Traditional Foods



If she's hungry, don't give her a cracker. Feed her real food! 

This is what my mother would tell me when my toddler was hungry.  She always pushed aside all of the granola bars, goldfish crackers and food pouches and would reach for something that she considered "real food"  - some homemade Arabic food, usually a bowl full of cooked vegetables, soaked rice and meat, seasoned and cooked in broth, and topped with plain yogurt and nuts browned in butter. 

Now that's how you feed a child.  And an adult.

We believe that food should be satisfying, delicious and nourishing.  Here are the foods that we focus on in our household:

Fresh Fruits and Vegetables
plentiful, in season and local

Healthy Fats
grassfed butter, ghee, cold-pressed extra virgin olive oil, unrefined coconut oil

Whole Grains, Nuts and Legumes
always sprouted, fermented or soaked

Quality Proteins
grassfed meats, poultry, wild-caught seafood, organ meats

Fermented Foods
cultured condiments, cultured dairy and vegetables, kombucha

Full-fat Dairy
milk, cream, cheese, butter

Natural Sweetners
molasses, honey, maple syrup, coconut sugar, sucanat

Homemade Broths
from chicken, beef or lamb bones


We are "traditional foodies" - we believe that the most nourishing foods are the foods that have sustained generation upon generation of foods, prepared by time-proven methods.






4 comments:

  1. Ah, your first two sentences in this post make me smile.

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    1. Does your mother say the same thing? :-)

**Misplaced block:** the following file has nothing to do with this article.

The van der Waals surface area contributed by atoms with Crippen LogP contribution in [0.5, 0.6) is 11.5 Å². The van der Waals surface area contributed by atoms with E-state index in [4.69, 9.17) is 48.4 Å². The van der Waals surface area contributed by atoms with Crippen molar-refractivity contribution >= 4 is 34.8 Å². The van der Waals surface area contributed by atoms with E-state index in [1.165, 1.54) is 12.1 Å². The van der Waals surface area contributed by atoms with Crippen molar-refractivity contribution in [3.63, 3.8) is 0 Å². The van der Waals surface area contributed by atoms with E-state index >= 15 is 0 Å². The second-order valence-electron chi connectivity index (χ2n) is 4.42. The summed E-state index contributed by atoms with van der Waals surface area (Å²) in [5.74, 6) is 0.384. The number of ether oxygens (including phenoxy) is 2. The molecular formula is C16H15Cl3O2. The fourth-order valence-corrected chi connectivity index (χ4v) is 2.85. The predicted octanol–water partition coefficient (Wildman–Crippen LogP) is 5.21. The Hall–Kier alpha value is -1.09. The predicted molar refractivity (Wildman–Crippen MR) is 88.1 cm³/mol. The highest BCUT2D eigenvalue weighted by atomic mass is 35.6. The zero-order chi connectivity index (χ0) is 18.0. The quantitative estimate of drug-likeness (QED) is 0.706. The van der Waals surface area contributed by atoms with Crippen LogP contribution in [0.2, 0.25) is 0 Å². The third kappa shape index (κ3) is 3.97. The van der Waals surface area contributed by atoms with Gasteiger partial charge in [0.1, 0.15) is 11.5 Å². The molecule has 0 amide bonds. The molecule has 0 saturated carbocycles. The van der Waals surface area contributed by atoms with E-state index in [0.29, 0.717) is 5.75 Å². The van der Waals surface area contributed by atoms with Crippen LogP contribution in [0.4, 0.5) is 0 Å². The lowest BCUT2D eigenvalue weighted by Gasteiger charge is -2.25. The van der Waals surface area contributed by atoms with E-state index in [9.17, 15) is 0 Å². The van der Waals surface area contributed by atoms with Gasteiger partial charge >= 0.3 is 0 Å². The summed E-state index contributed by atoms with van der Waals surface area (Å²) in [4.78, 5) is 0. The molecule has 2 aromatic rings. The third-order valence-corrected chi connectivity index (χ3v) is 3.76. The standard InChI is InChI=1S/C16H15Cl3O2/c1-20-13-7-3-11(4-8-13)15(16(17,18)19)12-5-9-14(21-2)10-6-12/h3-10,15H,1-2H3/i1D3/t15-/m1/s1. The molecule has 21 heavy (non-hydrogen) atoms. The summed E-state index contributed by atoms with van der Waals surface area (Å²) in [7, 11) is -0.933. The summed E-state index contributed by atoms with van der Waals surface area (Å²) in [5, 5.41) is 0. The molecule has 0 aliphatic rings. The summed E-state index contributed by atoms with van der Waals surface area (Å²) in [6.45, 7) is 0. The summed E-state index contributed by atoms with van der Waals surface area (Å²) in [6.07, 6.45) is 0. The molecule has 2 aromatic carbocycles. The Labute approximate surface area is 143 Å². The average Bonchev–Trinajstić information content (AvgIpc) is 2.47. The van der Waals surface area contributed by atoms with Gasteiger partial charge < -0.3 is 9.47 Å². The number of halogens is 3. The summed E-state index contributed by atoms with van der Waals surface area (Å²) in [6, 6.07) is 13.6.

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  2. Hi Jessica,

    I have thoroughly enjoyed reading through your posts and you have inspired me to take a different more wholesome approach in my kitchen. I went through a period of being desperate to lose weight to have the "healthy diet/image" promoted so intensely in media. I achieved it and I will tell you how I felt, tired. I had no energy I wasn't very happy and generally experienced low moods. It was the journey I took this summer from London to KSA to perform Umrah that brought to my feet a world of laban, olive oil and a diet rich in fats. I was for the first time filled with energy, happy and my dark circles packed up their bags and in their place was glowing healthy skin. I came home and found your blog and have been loving every post and every moment. Coming however has brought another reality to light, weight. I would like to know what you do in light of this nourishing wholesome way of eating to maintain a healthy weight which are content with.

    I must also add, that every time I am reading your posts about Palestine and the community cooking and oneness of a place in the world, it brings tears to my eyes. It reminds me of the Palestine I know, a place where like you eloquently put, the land is fertile, the people are fertile, it was an oasis in the world. Looking at the human loss is something that shakes my heart, like your post mentioned we have one enemy and this fear, oppression, pain, waking up to have a family massacred one boy sat in the rumbles, wondering when this nightmare will end, when he will wake up in a world where he is not so utterly alone. May God help them all and have mercy on them. They are in my prayers.